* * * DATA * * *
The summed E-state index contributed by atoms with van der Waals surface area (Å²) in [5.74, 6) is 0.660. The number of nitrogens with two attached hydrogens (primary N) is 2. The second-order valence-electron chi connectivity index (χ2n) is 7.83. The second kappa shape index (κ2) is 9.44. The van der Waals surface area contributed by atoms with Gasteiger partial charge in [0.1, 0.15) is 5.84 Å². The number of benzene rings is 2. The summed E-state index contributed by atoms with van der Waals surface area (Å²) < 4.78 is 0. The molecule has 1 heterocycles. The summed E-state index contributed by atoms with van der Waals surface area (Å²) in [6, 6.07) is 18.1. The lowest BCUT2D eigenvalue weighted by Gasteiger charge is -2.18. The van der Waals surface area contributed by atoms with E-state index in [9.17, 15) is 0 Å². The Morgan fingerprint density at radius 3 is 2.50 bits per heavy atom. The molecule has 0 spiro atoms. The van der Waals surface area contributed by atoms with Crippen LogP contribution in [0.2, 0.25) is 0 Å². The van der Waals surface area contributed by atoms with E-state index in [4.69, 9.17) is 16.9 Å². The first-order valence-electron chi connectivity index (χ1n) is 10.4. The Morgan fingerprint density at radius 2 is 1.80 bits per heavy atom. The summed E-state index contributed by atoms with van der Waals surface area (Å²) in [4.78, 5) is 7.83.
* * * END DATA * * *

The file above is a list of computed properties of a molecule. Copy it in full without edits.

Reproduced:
The summed E-state index contributed by atoms with van der Waals surface area (Å²) in [5.74, 6) is 0.660. The number of nitrogens with two attached hydrogens (primary N) is 2. The second-order valence-electron chi connectivity index (χ2n) is 7.83. The second kappa shape index (κ2) is 9.44. The van der Waals surface area contributed by atoms with Gasteiger partial charge in [0.1, 0.15) is 5.84 Å². The number of benzene rings is 2. The summed E-state index contributed by atoms with van der Waals surface area (Å²) < 4.78 is 0. The molecule has 1 heterocycles. The summed E-state index contributed by atoms with van der Waals surface area (Å²) in [6, 6.07) is 18.1. The lowest BCUT2D eigenvalue weighted by Gasteiger charge is -2.18. The van der Waals surface area contributed by atoms with E-state index in [9.17, 15) is 0 Å². The Morgan fingerprint density at radius 3 is 2.50 bits per heavy atom. The molecule has 0 spiro atoms. The van der Waals surface area contributed by atoms with Crippen LogP contribution in [0.2, 0.25) is 0 Å². The van der Waals surface area contributed by atoms with E-state index in [4.69, 9.17) is 16.9 Å². The first-order valence-electron chi connectivity index (χ1n) is 10.4. The Morgan fingerprint density at radius 2 is 1.80 bits per heavy atom. The summed E-state index contributed by atoms with van der Waals surface area (Å²) in [4.78, 5) is 7.83.